The top securities regulator in Massachusetts, William Galvin, has recently sent letters to seven financial firms, requesting information about their utilization of artificial intelligence (AI) in their interactions with retail investors. Galvin is seeking details on how these companies are employing AI and what measures they have in place to ensure that their clients are not being harmed.
According to Galvin, state securities regulators have a crucial role to play in overseeing the impact of AI on Main Street investors. He expresses concerns regarding the potential harm that this technology could inflict on investors if not properly regulated and if conflicts of interest are not adequately considered and disclosed.
Galvin’s letter closely follows a federal probe into the use of AI by advisors and brokers. The Securities and Exchange Commission (SEC) recently voted to consider implementing rules that would establish guidelines for the use of predictive analytics, artificial intelligence, and other advanced technologies in the practices of advisors and brokers. The SEC shares the same concerns as Galvin, particularly regarding the potential for AI to serve the interests of the employing firms rather than those of their clients.
Artificial Intelligence in the Securities Industry: Massachusetts Regulator Inquires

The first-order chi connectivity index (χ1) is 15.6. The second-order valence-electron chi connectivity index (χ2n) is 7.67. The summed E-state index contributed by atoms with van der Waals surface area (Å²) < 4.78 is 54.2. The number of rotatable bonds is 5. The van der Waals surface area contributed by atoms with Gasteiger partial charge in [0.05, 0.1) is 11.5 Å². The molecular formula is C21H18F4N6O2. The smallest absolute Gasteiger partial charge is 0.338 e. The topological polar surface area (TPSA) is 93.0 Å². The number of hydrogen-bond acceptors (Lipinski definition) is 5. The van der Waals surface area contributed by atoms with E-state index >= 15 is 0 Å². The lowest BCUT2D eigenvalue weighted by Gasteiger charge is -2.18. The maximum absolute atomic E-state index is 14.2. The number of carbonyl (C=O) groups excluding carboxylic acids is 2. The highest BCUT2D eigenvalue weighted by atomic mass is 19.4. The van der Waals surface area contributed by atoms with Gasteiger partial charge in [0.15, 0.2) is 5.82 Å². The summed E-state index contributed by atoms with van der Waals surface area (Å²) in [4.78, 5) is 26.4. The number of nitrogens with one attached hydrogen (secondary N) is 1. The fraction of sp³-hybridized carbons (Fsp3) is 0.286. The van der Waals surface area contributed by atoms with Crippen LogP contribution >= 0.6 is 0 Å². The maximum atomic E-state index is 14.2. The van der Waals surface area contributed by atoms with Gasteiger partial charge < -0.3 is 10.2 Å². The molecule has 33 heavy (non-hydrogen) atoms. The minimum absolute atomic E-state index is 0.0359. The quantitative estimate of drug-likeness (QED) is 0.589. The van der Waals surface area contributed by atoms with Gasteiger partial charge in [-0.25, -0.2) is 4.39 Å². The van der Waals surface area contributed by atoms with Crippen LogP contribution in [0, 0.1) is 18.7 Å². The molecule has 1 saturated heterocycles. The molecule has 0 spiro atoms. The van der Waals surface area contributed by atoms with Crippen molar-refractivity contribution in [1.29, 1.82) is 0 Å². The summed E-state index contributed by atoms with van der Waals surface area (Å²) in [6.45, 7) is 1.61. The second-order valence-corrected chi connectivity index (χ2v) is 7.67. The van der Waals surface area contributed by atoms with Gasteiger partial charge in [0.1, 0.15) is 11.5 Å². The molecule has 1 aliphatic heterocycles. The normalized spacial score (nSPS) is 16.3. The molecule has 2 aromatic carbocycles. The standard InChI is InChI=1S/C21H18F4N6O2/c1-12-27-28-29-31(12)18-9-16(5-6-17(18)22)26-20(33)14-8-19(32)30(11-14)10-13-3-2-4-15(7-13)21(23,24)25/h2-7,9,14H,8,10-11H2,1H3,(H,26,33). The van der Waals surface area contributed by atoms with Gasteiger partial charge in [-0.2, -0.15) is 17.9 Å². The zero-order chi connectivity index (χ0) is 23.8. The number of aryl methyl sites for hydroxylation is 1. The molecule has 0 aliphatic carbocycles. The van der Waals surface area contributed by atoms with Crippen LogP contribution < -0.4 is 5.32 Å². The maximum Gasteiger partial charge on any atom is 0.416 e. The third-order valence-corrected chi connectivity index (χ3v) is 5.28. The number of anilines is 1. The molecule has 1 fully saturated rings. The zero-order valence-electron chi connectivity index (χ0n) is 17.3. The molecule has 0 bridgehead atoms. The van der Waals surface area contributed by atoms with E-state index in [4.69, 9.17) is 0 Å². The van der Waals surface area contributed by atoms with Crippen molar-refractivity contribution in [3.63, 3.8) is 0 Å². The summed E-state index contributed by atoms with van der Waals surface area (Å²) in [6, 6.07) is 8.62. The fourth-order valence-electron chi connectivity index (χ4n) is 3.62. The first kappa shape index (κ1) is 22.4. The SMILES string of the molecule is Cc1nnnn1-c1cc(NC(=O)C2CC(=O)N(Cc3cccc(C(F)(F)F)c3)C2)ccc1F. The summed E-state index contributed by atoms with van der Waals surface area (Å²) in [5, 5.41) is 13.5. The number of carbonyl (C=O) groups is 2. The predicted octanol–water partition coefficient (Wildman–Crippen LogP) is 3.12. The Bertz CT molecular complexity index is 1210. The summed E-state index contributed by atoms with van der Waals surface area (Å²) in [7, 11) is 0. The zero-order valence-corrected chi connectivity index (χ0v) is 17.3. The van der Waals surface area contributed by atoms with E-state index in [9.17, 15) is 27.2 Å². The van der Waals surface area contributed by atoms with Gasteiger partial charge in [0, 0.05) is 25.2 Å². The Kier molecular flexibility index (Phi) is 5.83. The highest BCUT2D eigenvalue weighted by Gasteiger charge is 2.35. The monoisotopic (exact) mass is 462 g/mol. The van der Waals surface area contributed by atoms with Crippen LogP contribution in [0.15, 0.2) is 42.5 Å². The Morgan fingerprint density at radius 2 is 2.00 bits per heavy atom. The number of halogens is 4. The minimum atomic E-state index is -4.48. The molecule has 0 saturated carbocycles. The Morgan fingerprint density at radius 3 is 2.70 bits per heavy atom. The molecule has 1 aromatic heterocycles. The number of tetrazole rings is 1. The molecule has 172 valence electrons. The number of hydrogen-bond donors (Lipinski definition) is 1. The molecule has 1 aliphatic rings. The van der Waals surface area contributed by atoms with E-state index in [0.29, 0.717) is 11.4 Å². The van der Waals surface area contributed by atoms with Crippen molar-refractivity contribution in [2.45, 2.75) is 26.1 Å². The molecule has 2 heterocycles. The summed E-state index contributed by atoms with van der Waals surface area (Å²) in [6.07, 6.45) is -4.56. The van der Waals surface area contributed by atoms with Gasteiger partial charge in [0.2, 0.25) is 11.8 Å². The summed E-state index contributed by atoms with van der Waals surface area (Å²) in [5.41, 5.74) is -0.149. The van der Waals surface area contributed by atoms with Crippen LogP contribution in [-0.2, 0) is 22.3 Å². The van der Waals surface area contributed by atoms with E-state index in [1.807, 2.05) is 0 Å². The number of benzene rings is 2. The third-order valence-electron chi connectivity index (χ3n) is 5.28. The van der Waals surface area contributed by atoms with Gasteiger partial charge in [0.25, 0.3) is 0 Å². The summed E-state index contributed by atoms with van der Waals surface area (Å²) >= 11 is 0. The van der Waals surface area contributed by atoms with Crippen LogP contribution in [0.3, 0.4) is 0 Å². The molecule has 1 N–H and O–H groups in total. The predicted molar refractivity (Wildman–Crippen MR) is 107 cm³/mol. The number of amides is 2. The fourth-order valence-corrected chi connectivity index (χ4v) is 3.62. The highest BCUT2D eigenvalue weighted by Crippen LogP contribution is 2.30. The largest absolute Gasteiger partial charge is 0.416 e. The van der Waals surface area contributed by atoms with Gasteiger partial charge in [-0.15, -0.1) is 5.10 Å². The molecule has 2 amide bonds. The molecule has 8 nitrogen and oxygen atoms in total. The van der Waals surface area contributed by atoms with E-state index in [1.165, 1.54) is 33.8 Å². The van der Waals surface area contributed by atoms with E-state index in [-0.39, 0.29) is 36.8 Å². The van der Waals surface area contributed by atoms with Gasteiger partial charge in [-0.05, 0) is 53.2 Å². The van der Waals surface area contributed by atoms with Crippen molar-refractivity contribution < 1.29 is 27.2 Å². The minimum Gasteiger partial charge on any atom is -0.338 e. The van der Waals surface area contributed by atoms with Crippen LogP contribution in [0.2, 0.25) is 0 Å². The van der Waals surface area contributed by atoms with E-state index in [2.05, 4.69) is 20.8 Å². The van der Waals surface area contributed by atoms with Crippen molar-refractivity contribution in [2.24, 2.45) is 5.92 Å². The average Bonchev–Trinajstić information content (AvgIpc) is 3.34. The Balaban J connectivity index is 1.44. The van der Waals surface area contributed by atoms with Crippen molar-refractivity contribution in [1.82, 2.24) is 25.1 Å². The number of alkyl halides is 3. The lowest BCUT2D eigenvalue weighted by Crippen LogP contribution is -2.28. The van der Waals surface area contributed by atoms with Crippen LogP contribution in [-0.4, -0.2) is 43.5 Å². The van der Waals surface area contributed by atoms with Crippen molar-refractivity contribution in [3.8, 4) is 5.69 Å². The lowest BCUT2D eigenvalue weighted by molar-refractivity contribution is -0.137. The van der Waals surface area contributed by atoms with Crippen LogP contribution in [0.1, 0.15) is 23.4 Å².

The office of Massachusetts Secretary of the Commonwealth, William Galvin, has recently initiated an investigative inquiry into the use of artificial intelligence (AI) by firms operating in the securities industry. Letters have been sent by the office to several prominent organizations, including JPMorgan Chase, Morgan Stanley, Tradier Brokerage, U.S. Tiger Securities, E*Trade, Savvy Advisors, and Hearsay Systems – a financial-technology firm specializing in enhancing the advisor-client relationship.
Although each letter contained slight variations in wording, the precise details have not been disclosed by a spokeswoman representing Galvin’s office. The selected recipients were chosen based on their known involvement in utilizing or developing AI for business purposes within the securities industry.
Emphasizing the significance of supervisory procedures relating to AI implementation, Galvin’s office seeks to ensure that the interests of clients are safeguarded and prioritized over those of the firm. The Massachusetts regulator is particularly interested in examining whether firms have established robust systems to oversee the responsible use of AI.
Additionally, Galvin’s inquiry extends to firms already utilizing AI technology, with a focus on their disclosure practices surrounding its application. Disclosure-related inquiries seek to shed light on how firms are informing investors about the utilization and impact of AI within their operations.
Moreover, the Securities Division, as part of its sweep investigation, is also inspecting marketing materials provided to investors, questioning whether any AI-generated content has been deployed for better engagement or decision-making processes.
Galvin’s office notably refers to this inquiry as an “investigatory sweep” and has requested responses from the selected firms by August 16th.